Of course, the advantage early on will go to which teams use the sophisticated information in the best way, assuming they use it at all. It'll be natural for some coaches to harbor skepticism towards something novel that they're not familiar with (Lionel Hollins, we're looking at you), but it'd be folly for them to ignore the technology's potential. Rick Adelman, who's been coaching in the NBA since 1983, has had his son, assistant coach David Adelman, interpret SportVU's data for him.

In a recent Grantland article, Zach Lowe (who has followed this the development and integration of this technology closely) looked at various ways the data could be used, including everything from monitoring referee performance to how teams negotiate contracts.

I won't go too far into the examples he cites (though it's a must-read if you're at all interested in this), but I will share a clip he used in another article, which shows how the data from a Raptors-Knicks game is scrutinized and then analyzed. The video is of a play that leads to a made Jason Kidd three-point basket, with the bold circles representing the actual Raptors players' positions and the light ones representing their ideal defensive positions.

Really, the possibilities for how the data will be assessed and manipulated seem quite open at this point.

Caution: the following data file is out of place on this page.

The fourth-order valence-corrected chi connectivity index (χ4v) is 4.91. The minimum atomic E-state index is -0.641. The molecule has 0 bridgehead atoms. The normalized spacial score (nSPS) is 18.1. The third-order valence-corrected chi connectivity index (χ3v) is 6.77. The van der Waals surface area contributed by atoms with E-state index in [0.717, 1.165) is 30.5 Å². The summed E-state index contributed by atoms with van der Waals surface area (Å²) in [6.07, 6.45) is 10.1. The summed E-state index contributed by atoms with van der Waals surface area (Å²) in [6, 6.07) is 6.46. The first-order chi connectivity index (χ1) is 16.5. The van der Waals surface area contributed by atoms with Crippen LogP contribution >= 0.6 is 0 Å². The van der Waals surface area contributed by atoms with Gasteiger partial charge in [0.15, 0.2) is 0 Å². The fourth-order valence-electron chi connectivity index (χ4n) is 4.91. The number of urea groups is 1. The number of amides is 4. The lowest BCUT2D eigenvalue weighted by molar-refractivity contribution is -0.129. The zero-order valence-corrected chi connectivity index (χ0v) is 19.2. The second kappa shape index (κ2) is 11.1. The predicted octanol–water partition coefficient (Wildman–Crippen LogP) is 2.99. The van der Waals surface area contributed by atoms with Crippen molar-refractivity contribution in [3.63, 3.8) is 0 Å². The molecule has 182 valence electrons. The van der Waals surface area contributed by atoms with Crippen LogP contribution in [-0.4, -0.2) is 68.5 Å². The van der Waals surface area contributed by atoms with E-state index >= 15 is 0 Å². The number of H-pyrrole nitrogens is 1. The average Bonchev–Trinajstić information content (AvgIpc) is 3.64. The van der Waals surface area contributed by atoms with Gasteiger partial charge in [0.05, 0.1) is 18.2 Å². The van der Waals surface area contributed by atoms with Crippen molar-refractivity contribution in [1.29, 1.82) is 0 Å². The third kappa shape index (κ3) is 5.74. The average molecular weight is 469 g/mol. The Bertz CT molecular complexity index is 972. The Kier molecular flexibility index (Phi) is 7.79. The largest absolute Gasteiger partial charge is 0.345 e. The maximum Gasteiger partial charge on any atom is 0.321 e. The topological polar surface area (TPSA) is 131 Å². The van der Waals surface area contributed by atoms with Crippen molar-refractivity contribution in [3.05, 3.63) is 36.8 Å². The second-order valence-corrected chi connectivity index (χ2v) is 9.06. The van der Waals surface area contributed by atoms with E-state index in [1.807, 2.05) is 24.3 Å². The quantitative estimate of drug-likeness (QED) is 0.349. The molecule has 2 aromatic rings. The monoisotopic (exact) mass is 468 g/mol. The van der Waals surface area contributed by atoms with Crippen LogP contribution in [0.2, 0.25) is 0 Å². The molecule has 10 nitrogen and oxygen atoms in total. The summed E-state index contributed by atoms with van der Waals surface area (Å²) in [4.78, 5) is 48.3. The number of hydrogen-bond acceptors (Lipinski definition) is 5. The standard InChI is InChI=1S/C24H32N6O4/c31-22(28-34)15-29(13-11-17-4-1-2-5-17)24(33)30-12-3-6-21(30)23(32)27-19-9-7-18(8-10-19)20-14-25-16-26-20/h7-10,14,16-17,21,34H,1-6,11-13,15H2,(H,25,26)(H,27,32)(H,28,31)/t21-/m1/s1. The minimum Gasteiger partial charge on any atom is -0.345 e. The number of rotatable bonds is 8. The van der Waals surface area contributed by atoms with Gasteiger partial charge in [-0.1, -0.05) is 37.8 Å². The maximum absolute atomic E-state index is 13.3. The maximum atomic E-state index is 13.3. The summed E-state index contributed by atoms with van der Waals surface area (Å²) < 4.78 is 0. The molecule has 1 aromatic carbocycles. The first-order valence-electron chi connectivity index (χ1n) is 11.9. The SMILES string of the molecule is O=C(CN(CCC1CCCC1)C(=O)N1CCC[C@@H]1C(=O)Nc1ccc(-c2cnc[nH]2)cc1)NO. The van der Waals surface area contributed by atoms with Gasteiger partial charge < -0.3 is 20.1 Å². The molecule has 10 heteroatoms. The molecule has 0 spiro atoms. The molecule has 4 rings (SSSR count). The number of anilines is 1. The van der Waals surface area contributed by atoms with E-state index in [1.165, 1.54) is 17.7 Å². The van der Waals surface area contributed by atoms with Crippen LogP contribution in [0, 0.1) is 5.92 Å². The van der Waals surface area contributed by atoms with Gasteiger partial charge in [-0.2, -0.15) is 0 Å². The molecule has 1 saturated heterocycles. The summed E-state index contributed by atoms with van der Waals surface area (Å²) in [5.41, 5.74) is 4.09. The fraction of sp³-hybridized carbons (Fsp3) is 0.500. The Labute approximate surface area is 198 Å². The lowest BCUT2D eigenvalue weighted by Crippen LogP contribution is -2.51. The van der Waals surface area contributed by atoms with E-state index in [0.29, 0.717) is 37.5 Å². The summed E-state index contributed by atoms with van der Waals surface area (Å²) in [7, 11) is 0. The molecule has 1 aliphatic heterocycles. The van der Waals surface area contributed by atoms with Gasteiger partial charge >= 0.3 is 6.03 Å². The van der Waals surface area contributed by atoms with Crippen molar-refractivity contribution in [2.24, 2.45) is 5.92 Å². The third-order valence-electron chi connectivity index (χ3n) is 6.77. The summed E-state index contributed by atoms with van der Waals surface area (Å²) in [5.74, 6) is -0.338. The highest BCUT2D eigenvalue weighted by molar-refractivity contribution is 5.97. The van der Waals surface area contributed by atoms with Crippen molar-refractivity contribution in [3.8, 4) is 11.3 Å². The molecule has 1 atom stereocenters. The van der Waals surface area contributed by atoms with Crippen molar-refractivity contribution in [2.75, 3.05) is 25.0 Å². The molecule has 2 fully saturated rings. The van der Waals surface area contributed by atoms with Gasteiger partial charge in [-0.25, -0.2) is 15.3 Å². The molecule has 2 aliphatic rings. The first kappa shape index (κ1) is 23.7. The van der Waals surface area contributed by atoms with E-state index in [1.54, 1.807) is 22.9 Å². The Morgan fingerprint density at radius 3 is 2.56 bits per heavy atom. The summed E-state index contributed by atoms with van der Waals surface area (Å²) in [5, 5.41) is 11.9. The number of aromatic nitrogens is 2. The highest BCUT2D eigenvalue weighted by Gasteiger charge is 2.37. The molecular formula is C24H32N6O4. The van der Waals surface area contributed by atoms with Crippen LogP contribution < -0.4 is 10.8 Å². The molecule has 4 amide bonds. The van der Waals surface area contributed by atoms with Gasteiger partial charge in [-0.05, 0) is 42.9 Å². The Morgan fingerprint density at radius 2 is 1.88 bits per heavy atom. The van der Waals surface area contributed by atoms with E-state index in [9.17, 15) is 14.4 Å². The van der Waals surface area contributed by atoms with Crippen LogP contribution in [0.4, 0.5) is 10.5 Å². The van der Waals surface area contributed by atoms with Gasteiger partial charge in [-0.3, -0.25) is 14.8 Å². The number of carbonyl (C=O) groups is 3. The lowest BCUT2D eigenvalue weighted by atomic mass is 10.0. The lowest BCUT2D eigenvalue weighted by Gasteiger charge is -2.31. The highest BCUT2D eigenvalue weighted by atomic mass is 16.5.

How it might affect the fans

There are all kinds of fans out there. Some couldn't care less about the more analytical side of the game, while others are stats-junkies doing deep dives into minutiae in order to understand the game as much as possible. Through the efforts of the latter, we've seen a range of (relatively) new stats become part of the NBA fan's vernacular, from Usage Rate and Plus/Minus to Player Efficiency Rating and True Shooting %.

Yet, fans (and teams) still lack the contextual analysis needed to tell them exactly what it is players are doing wrong and what they're doing right.

One key component of the agreement is that all the information will be exclusive to the league and its teams right now (while the ref stats will remain exclusive to only the league), which means the fans will be waiting on data being handed out to us like scraps to the family dog after dinner.

We can likely expect for the NBA to make some of the information available, including some stats on games transmitted on NBA TV or through apps, and it'll be interesting to see which metrics broadcasters choose to introduce first.

Obviously, we'll also be able to make our own deductions about why teams make certain decisions. Yet, any "insider info" we receive will be up to the league.

How it might affect the Spurs

As previously mentioned, the Spurs were among the first teams to embrace the technology, and have been using it for the past few years (coincidence or not, the three teams to represent the West in the Finals the past three years have been among the handful that were using the technology).

Before this year's Finals, Brian Kamenetzky wrote this article, which pondered whether SA could utilize SportVU to better their chances against Miami. Did it have anything to do with the space Spurs defenders gave Lebron and Wade? Did it affect Manu's start in Game 5? Knowing Pop, it wouldn't have had any singular affect on his strategy. Yet, knowing Pop, player analytics wouldn't be something he'd ignore, either.

Such analytics will likely continue to be, for the Spurs, one more tool they'll look to refine over time. But like any tool, it'll be just one of the components of the PATFO's decisions, not to be leaned on too much, but not neglected either.